Remystemple

Well-Known Member
One doesn't want to spend money on useful bacteria in the form of living soil or as an additive and then kill them, does one?
So how much bigger will my buds be if I remove chloramine? Because they're pretty big and healthy as is.
 

LiberalThinker

Well-Known Member
So how much bigger will my buds be if I remove chloramine? Because they're pretty big and healthy as is.
Chloramine is toxic to bacteria - which it's designed to be. If I spend money on cultured bacteria to help and protect my plants, why give something that''s going to kill them? Without those bacteria one is exposing the plants to pathogenic organisms because the job of the good bacteria is to crowd the bad guys out. Another benefit is that they process minerals that are otherwise inaccessible to the plants. If ones method relies on their presence then it makes no sense to harm them. If your method is to cure potential problems after the fact rather than prevent them that's your choice.
 

Gadfly

Well-Known Member
In the past I watered with chloramine water without knowing what it was or that it even existed. And that includes almost completely organic grows. Once I read about chloramine I got weirded out because people talk like its instant death, but it never caused a problem for me...that I’ve noticed. Lol

Most of the plants in my profile are chloramine infused plants :laugh:if memory serves me well. :hmmmm:
 

LiberalThinker

Well-Known Member
In the past I watered with chloramine water without knowing what it was or that it even existed. And that includes almost completely organic grows. Once I read about chloramine I got weirded out because people talk like its instant death, but it never caused a problem for me...that I’ve noticed. Lol

Most of the plants in my profile are chloramine infused plants :laugh:if memory serves me well. :hmmmm:
In a hydroponic situation they are more critical for a stable environment. In soil it's a much more complex, buffering medium that can attenuate adverse chemical effects.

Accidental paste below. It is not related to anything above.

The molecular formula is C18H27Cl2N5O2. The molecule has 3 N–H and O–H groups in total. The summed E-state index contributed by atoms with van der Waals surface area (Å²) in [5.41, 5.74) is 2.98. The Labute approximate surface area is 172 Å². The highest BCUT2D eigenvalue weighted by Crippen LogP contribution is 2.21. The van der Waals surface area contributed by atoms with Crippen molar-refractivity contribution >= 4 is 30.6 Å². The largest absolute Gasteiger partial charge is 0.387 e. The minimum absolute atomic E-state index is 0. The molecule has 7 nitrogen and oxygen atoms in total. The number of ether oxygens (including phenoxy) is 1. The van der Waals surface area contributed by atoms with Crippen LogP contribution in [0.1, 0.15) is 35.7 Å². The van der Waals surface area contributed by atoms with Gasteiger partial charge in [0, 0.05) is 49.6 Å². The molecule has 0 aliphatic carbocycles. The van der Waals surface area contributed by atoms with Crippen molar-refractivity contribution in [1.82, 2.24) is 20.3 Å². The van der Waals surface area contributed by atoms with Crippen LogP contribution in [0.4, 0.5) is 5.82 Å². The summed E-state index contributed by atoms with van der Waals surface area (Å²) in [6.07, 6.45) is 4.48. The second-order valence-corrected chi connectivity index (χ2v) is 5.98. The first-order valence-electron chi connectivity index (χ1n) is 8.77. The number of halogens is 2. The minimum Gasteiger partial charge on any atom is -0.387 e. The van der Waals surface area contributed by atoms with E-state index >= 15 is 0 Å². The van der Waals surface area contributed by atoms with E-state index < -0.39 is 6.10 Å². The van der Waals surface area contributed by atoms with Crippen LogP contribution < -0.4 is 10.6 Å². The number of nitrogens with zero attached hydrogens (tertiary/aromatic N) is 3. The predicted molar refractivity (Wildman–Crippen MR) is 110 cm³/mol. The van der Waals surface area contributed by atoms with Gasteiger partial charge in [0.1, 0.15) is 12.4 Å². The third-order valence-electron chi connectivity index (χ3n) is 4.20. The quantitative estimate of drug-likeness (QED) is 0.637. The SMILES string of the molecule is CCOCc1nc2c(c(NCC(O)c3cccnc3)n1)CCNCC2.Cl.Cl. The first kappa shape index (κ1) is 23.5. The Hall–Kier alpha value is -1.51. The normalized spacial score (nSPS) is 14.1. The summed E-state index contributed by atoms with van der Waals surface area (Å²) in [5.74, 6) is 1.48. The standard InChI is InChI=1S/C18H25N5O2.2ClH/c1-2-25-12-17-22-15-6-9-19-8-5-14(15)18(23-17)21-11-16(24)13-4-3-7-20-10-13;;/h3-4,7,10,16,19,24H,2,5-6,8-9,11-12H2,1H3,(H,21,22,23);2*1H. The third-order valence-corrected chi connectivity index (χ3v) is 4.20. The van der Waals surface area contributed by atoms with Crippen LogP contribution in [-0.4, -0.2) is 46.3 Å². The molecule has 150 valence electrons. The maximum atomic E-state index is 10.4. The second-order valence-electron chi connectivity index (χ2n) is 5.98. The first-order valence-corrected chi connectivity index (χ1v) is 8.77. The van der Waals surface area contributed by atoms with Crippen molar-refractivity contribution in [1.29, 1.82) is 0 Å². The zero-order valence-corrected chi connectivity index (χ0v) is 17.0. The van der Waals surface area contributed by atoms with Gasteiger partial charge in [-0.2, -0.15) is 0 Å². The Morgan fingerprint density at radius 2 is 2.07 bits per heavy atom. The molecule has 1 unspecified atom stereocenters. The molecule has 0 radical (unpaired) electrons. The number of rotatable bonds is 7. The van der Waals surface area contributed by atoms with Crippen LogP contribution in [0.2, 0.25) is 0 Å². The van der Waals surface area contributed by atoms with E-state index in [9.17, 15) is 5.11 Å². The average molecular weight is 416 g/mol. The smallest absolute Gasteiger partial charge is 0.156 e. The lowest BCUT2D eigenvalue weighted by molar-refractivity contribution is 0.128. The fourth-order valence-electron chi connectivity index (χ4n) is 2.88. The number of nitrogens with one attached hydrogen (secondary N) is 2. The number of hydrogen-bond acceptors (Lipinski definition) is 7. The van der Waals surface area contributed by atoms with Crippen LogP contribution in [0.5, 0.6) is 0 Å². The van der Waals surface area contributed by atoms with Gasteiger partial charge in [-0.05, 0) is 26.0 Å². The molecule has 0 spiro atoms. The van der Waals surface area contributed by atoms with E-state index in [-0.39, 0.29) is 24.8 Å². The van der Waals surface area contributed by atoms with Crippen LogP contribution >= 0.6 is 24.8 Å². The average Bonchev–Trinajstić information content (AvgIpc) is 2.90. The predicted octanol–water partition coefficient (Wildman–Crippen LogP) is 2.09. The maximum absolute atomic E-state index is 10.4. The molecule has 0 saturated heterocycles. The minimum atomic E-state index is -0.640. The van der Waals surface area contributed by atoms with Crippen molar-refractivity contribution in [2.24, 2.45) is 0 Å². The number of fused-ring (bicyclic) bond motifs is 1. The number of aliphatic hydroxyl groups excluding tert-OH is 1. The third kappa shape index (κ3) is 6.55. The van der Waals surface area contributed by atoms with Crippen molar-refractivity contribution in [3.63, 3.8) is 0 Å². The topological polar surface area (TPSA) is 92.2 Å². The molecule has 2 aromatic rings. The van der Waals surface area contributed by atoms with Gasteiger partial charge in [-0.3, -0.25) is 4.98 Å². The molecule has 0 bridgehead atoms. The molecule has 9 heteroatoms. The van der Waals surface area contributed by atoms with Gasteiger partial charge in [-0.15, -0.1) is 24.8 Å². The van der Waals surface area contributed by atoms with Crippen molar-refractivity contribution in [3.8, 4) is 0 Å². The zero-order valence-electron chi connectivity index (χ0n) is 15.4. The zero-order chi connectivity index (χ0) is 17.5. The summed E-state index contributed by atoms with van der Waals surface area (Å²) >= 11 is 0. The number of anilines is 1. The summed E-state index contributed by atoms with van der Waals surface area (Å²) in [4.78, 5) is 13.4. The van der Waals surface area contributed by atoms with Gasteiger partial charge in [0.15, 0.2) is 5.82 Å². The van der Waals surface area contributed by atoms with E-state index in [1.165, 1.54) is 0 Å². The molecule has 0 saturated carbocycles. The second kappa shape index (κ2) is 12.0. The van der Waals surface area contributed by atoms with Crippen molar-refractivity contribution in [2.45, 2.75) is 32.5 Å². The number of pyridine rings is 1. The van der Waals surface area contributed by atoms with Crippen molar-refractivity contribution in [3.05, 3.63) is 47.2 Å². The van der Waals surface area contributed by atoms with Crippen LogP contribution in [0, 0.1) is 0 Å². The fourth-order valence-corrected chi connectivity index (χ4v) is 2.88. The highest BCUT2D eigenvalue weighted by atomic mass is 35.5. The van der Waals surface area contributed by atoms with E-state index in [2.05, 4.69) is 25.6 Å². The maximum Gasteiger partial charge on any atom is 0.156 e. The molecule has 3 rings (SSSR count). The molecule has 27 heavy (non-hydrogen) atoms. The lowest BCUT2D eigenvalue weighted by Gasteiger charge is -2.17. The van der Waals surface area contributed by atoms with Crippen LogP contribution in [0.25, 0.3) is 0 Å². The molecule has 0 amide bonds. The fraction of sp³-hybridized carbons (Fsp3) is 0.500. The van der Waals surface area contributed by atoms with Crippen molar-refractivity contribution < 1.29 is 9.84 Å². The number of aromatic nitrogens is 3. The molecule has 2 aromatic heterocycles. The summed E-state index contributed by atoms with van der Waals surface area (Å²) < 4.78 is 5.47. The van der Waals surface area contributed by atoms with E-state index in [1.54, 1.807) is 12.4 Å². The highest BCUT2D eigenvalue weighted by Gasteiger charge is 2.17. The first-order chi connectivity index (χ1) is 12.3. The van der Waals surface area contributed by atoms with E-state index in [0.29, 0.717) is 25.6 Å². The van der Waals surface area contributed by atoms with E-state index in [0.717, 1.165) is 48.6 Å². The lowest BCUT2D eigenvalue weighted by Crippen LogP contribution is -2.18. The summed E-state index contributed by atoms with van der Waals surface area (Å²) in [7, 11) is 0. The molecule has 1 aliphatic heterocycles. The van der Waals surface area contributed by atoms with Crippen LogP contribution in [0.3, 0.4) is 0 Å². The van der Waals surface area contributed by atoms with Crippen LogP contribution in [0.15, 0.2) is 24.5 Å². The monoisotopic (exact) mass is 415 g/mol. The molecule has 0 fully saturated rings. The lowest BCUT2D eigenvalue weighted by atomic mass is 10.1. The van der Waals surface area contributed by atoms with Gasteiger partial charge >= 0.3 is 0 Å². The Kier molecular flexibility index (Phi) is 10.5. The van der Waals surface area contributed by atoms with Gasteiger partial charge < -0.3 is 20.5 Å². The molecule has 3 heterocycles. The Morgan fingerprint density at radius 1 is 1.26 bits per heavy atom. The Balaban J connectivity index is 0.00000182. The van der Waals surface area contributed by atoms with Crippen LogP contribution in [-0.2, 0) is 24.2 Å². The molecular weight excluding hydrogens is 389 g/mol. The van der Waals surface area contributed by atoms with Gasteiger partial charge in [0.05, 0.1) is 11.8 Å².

Ganjagrandaddy

Well-Known Member
You should consider a side by side. See if fluoride is really worth the hassle. The difference in yield could be next to nothing.
sadly one res feeds all the buckets so cant seperate them. My last crop was successful ( besides other non related screw ups ) using this product. worred about info from virginground but cant find any info from bottle or wilko on what us in it.. srill searching....
 

Remystemple

Well-Known Member
sadly one res feeds all the buckets so cant seperate them. My last crop was successful ( besides other non related screw ups ) using this product. worred about info from virginground but cant find any info from bottle or wilko on what us in it.. srill searching....

MaximumYield explains Chloramine

"Chloramine is a common water conditioner used in drinking water and swimming pools. It’s a preferred disinfectant because it’s not as aggressive as chlorine and more stable than hypochlorite when exposed to light.

Chloramine is also more commonly used for water treatment than chlorine because of its long-term effectiveness. It doesn’t evaporate from the water, which only adds to its effectiveness. It is also safe for animals and plants. However, it is harmful to organisms that take water directly into their bloodstream.